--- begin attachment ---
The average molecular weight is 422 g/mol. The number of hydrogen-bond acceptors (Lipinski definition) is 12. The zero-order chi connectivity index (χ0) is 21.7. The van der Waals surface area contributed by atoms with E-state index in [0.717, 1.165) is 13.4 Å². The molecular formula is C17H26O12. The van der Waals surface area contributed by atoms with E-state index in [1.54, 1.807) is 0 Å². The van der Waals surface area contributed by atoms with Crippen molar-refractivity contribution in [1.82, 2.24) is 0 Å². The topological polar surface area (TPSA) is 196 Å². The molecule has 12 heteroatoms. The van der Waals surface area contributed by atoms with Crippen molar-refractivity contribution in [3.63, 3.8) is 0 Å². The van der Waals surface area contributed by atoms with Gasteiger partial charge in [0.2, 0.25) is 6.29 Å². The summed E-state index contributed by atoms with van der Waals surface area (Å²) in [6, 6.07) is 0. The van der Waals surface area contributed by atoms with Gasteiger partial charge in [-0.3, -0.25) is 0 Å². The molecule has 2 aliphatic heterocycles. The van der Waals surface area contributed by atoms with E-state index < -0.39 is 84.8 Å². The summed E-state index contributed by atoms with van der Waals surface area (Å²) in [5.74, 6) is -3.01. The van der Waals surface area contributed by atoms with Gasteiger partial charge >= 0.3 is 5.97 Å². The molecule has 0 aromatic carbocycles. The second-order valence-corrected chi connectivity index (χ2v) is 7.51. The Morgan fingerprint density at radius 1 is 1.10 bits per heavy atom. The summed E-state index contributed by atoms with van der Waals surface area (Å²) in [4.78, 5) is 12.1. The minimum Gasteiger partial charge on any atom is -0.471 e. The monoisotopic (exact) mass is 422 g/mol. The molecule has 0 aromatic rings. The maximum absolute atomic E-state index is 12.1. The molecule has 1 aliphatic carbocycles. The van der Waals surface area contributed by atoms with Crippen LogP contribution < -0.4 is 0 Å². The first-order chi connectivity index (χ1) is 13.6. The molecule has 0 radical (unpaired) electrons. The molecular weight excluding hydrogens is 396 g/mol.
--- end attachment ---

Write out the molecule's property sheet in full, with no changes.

The average molecular weight is 422 g/mol. The number of hydrogen-bond acceptors (Lipinski definition) is 12. The zero-order chi connectivity index (χ0) is 21.7. The van der Waals surface area contributed by atoms with E-state index in [0.717, 1.165) is 13.4 Å². The molecular formula is C17H26O12. The van der Waals surface area contributed by atoms with E-state index in [1.54, 1.807) is 0 Å². The van der Waals surface area contributed by atoms with Crippen molar-refractivity contribution in [1.82, 2.24) is 0 Å². The topological polar surface area (TPSA) is 196 Å². The molecule has 12 heteroatoms. The van der Waals surface area contributed by atoms with Crippen molar-refractivity contribution in [3.63, 3.8) is 0 Å². The van der Waals surface area contributed by atoms with Gasteiger partial charge in [0.2, 0.25) is 6.29 Å². The summed E-state index contributed by atoms with van der Waals surface area (Å²) in [6, 6.07) is 0. The van der Waals surface area contributed by atoms with Gasteiger partial charge in [-0.3, -0.25) is 0 Å². The molecule has 2 aliphatic heterocycles. The van der Waals surface area contributed by atoms with E-state index < -0.39 is 84.8 Å². The summed E-state index contributed by atoms with van der Waals surface area (Å²) in [5.74, 6) is -3.01. The van der Waals surface area contributed by atoms with Gasteiger partial charge >= 0.3 is 5.97 Å². The molecule has 0 aromatic carbocycles. The second-order valence-corrected chi connectivity index (χ2v) is 7.51. The Morgan fingerprint density at radius 1 is 1.10 bits per heavy atom. The summed E-state index contributed by atoms with van der Waals surface area (Å²) in [4.78, 5) is 12.1. The minimum Gasteiger partial charge on any atom is -0.471 e. The monoisotopic (exact) mass is 422 g/mol. The molecule has 0 aromatic rings. The maximum absolute atomic E-state index is 12.1. The molecule has 1 aliphatic carbocycles. The van der Waals surface area contributed by atoms with Crippen LogP contribution < -0.4 is 0 Å². The first-order chi connectivity index (χ1) is 13.6. The molecule has 0 radical (unpaired) electrons. The molecular weight excluding hydrogens is 396 g/mol.